Whistleblowers in the ACT public service will be allowed to take their complaints directly to journalists under new laws proposed by the ACT government.
The government tabled legislation in the Legislative Assembly yesterday that will overhaul the territory's public disclosure laws and give greater protection to whistleblowers who expose wrongdoing in the public sector.
If passed by the Assembly, the laws will make the ACT the first jurisdiction in Australia to protect whistleblowers who speak to the media because they have no other safe option for exposing a matter of public interest.
The laws also provide more channels for making a disclosure, including to supervisors in the public service, MLAs and designated ''disclosure officers''.
Deputy Chief Minister Andrew Barr told the Assembly the bill ''recognises the government's responsibility to facilitate the reporting of wrongdoing''.
But he said the bill set strict rules for when a disclosure to a journalist or MLA would be covered by the legislation.
Mr Barr said speaking to a journalist or MLA was ''an avenue of last resort when there is a widespread failure of internal systems preventing a disclosure being properly dealt with, or where the corruption is so entrenched that there is no chance that an external disclosure will be taken up and investigated.''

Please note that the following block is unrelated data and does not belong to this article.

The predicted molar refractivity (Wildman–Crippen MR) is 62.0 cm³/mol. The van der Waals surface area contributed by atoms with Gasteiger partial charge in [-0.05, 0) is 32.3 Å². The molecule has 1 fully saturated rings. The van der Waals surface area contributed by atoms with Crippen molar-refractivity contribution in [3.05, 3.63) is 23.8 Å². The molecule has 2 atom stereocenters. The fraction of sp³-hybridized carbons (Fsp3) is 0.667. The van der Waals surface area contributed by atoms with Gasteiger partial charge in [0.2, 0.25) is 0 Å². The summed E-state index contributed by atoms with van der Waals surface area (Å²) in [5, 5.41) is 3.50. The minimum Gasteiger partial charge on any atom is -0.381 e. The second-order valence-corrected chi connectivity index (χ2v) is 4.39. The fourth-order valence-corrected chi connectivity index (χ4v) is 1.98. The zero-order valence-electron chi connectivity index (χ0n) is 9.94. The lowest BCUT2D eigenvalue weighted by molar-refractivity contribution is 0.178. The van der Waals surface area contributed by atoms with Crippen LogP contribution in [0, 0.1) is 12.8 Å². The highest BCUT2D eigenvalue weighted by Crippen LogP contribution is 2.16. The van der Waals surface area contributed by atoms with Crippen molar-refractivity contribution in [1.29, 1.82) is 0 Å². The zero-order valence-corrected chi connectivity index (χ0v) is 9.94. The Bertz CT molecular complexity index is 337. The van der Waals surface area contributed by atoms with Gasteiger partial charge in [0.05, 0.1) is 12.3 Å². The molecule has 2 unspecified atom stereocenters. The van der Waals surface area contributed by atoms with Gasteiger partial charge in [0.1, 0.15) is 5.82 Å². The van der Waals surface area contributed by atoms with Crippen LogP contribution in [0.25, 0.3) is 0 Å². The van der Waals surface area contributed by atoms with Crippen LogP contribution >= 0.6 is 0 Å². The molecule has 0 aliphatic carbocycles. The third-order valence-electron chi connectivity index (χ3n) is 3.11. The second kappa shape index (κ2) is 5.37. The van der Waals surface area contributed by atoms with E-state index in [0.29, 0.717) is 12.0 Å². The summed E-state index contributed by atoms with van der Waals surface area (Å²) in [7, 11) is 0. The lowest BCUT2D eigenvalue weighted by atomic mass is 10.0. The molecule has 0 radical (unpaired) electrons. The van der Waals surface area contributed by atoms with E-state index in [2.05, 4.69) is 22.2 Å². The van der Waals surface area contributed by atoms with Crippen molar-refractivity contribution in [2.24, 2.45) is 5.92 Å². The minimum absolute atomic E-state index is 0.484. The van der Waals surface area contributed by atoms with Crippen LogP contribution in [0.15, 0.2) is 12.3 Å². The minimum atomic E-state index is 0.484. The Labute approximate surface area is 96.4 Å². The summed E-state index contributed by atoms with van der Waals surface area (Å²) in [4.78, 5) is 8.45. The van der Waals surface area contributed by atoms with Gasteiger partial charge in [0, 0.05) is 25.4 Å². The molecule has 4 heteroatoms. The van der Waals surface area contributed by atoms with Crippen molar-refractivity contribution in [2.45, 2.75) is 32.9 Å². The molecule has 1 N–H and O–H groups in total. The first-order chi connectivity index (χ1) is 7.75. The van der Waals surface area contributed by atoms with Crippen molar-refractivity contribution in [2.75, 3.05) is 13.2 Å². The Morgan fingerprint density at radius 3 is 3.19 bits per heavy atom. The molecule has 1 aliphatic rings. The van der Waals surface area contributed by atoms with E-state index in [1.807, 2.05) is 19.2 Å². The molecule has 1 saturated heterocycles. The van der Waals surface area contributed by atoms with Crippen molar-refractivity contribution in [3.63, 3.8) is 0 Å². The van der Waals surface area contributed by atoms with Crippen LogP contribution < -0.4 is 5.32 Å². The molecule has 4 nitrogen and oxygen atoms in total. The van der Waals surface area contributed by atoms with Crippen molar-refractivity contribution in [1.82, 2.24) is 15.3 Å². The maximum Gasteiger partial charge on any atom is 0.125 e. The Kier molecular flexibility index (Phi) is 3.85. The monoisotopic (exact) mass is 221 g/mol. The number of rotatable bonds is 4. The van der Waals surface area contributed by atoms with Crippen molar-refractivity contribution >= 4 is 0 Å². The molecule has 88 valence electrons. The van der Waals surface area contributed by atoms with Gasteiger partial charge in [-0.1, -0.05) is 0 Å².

The legislation also protects whistleblowers from legal liability and allows whistleblowers to seek compensation if they suffer as a result of bringing wrongdoing to light.
Mr Barr said the bill respected the strength of character it took for whistleblowers to disclose a matter of public interest.
''A robust whistle blowing regime is a good indicator of the ethical tone of public sector organisations,'' he said.
''I suspect with the introduction of this bill we are raising the tone of the ACT public service.''
The bill was welcomed yesterday by Griffith University law professor A. J. Brown, who chaired an Australian Research Council on whistleblowing.
''The new ACT bill provides a new better practice model for the Federal Parliament to hopefully, finally, follow,'' Professor Brown said.
''It is gratifying to see publicly-funded research used to such good effect by a government committed to leading the way with meaningful reforms.''
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